Total Pageviews

Tuesday, March 17, 2009

Pakistan's ordinary rebel

Pakistan's sacked chief justice Iftikhar Chaudhry, centre, waves to supporters outside his Islamabad residence March 16, 2009 after the government agreed to reinstate him in a surprise move to stem political turmoil.

He's 'no superhero' but chief judge has become unlikely icon in turbulent country
Mar 17, 2009 04:30 AM
Be the first to comment on this article... Olivia Ward FOREIGN AFFAIRS REPORTER
With his slightly unfocused eyes, austere demeanour and conservative wardrobe, Iftikhar Chaudhry is an unlikely icon for volatile Pakistan.
But in his turbulent four-year term as the country's top judge he has faced down two leaders, spent months behind barbed wire under house arrest, and become the game-changer of Pakistani politics without ever running for election.
Yesterday, President Asif Ali Zardari caved in to mounting public and political pressure to reinstate the popular Supreme Court chief justice, effective this Saturday, after a coalition of supporters threatened a "long march" on the capital, if Chaudhry's two-year exile from the court wasn't ended.
"Chaudhry is no superhero, but he's the symbol of defying authoritarian rule," said Mohammad Abdul Qadeer of Queen's University. "This time he's really dented the government."
Former president Pervez Musharraf was the first to clamp down disastrously on Chaudhry in 2007, after he and other judges refused to take an oath under an amended constitution they deemed illegal. Chaudhry refused to quit and was arrested, but millions rallied to his cause and he became the high-profile face of rule of law in Pakistan.
"Is he charismatic, or just a political football?" asked Kamran Bokhari of Stratfor, a global intelligence analysis firm. "I think the answer is both."
The firing backfired, and Musharraf himself marched from office a step ahead of impeachment charges – a defeat that only enhanced Chaudhry's reputation.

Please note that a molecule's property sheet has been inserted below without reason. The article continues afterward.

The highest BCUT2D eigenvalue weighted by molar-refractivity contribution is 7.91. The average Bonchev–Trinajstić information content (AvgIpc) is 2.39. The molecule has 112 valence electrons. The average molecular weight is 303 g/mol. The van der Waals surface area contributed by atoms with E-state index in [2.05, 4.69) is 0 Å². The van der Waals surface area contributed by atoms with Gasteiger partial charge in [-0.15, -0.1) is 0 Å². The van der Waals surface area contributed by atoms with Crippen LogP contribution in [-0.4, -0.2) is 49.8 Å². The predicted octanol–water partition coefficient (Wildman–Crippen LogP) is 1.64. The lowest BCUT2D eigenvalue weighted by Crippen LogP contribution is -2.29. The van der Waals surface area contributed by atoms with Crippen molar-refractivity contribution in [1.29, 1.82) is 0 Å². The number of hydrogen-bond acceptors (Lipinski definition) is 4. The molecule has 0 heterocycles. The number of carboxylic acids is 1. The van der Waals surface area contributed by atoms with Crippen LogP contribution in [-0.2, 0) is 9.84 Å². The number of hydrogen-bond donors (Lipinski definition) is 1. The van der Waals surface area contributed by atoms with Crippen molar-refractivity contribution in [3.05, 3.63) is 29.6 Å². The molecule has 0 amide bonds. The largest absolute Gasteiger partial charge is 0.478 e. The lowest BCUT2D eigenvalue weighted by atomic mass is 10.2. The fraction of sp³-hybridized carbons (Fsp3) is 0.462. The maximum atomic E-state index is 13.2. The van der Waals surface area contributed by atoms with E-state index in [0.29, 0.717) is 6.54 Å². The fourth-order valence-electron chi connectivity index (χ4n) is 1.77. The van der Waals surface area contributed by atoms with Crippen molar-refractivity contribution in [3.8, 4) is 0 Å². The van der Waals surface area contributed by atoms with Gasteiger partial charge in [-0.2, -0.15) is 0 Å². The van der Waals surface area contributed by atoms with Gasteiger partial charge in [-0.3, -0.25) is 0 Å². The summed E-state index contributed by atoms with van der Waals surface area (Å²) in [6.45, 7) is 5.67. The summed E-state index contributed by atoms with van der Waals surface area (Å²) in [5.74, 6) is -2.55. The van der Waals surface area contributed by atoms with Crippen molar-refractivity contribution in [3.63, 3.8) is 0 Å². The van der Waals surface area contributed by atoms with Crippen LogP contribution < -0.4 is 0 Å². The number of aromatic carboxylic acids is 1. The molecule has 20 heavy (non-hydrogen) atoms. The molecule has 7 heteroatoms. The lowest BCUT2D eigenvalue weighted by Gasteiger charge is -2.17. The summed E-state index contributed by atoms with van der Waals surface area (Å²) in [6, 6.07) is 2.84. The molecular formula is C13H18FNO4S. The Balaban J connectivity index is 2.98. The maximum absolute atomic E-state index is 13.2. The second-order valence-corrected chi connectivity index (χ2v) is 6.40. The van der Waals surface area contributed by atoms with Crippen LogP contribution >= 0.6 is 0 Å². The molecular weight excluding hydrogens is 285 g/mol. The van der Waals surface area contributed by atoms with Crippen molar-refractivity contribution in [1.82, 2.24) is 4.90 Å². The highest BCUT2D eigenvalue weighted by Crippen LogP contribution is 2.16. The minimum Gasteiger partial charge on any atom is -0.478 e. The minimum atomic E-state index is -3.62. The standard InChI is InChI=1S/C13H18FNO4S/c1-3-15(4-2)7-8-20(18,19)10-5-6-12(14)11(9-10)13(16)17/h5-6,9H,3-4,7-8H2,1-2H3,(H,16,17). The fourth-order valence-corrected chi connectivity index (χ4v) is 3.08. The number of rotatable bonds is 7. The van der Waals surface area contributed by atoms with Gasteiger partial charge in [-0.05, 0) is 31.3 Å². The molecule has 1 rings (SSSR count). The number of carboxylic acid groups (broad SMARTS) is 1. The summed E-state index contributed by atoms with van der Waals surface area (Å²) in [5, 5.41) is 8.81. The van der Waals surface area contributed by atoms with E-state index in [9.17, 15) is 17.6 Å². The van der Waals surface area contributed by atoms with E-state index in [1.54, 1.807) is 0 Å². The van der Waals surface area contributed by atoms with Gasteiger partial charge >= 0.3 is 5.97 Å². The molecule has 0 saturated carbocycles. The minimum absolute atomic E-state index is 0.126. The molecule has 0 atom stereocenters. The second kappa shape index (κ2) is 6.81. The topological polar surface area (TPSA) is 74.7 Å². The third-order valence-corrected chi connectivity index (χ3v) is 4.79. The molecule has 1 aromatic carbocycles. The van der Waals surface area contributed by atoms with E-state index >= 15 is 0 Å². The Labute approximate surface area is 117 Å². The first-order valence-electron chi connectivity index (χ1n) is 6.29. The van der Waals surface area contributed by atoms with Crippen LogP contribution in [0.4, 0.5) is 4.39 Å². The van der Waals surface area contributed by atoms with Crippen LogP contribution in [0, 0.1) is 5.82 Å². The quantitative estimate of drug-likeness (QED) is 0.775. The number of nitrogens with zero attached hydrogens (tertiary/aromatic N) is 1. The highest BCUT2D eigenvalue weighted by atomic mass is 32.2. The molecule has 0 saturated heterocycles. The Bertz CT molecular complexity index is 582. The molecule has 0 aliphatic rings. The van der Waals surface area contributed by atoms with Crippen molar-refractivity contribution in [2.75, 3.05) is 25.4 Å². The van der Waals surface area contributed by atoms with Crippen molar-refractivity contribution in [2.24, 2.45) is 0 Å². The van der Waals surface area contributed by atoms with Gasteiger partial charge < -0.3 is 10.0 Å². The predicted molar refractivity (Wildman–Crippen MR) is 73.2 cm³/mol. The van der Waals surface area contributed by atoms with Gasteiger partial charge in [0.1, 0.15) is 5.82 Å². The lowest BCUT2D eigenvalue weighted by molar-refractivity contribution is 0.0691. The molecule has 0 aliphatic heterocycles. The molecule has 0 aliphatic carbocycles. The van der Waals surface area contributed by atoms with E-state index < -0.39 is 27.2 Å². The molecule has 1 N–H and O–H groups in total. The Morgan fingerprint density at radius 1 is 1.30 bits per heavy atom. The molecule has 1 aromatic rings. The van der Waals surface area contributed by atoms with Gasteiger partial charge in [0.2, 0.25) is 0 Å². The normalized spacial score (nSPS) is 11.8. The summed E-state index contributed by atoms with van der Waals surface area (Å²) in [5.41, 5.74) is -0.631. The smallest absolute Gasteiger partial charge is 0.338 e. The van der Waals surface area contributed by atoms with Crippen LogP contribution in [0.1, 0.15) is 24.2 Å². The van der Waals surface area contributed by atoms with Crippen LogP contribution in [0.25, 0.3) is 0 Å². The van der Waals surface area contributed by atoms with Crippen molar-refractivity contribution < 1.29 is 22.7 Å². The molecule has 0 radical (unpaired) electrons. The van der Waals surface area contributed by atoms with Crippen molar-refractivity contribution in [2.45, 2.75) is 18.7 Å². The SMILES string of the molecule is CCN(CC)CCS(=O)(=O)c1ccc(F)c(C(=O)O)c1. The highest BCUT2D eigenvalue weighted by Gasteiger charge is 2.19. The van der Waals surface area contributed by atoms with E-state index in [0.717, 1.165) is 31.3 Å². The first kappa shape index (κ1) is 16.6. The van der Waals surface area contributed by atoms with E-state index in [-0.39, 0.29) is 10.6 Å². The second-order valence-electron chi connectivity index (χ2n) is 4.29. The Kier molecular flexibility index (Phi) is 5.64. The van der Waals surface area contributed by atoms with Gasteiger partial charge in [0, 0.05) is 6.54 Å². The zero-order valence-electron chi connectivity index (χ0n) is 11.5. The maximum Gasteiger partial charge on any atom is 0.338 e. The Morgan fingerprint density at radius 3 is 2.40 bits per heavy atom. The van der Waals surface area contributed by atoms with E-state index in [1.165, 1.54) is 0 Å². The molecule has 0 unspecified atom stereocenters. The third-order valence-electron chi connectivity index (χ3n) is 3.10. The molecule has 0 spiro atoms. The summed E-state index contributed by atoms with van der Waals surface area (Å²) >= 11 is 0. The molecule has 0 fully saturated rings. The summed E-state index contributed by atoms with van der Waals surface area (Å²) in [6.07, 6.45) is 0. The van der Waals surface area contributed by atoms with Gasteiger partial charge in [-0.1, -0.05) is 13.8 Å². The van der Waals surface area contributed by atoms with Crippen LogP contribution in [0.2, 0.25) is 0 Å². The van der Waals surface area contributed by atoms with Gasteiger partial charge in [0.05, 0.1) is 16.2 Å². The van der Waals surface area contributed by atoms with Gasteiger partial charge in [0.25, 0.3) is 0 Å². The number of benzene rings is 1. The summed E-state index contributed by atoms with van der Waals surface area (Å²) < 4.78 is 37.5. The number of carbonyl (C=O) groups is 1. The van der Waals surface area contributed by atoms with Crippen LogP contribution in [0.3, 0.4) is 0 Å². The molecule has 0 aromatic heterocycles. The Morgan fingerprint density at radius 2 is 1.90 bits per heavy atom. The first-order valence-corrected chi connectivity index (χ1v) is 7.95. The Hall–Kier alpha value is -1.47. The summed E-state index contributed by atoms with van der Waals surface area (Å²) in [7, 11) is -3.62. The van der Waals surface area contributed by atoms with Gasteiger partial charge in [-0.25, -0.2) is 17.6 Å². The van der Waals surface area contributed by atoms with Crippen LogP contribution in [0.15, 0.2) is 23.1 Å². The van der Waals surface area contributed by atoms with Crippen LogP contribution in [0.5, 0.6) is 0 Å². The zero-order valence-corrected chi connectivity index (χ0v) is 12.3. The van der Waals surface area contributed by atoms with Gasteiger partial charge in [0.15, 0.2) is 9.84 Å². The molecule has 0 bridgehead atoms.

Assassinated former prime minister Benazir Bhutto, campaigning for a political comeback, said she would reinstate the judge. But her widower, Zardari, failed to do so after he took office. Chaudhry's victory has shaken Zardari's position, but boosted Nawaz Sharif, an opposition leader and former prime minister. But the brightest spotlight fell on Chaudhry.
"He wasn't really outstanding as a lawyer," said Qadeer, author of Pakistan: Social and Cultural Transformations in a Muslim Nation. "And in the beginning he seemed to be quite conformist."
Growing up in the western city of Quetta, Chaudhry, now 61, worked his way up the provincial legal ladder to become a judge of the Balochistan High Court in 1990. In 2005 he moved to Pakistan's Supreme Court, and sat on the bench that rubber-stamped Musharraf's military rule.
But Chaudhry had a surprising conversion, taking on controversial cases that embarrassed the government and challenged tradition and authority – from "honour crimes" against women, to a controversial privatization deal by former prime minister Shaukat Aziz, and the secret detention of terror suspects, some of whom were later released.
By the time he was arrested, Chaudhry was the poster child of civil liberties in Pakistan. Even his battered Mitsubishi, wrote Time magazine, "was a national icon, its number plate a shorthand for a nationwide debate on the role of the military in government."
Detention with his wife and four children behind barbed wire barricades, surrounded by armed police, did nothing to shut out public interest. And nation-wide protests led to an election, and the end of Musharraf's career.
Now rumours are circulating about Chaudhry's future. Although he vowed to immediately return to work, reports say the increasingly popular Sharif would like to bring him into the political arena.
"He is indeed an icon now, and expectations are very high," said Harvard research fellow Hassan Abbas. But, he adds, "things won't change overnight."
The divisions created by the furor over Chaudhry's reinstatement could make things worse for Pakistani politics, unless there is swift political reconciliation, Abbas said.
With files from the Star's wire services

No comments: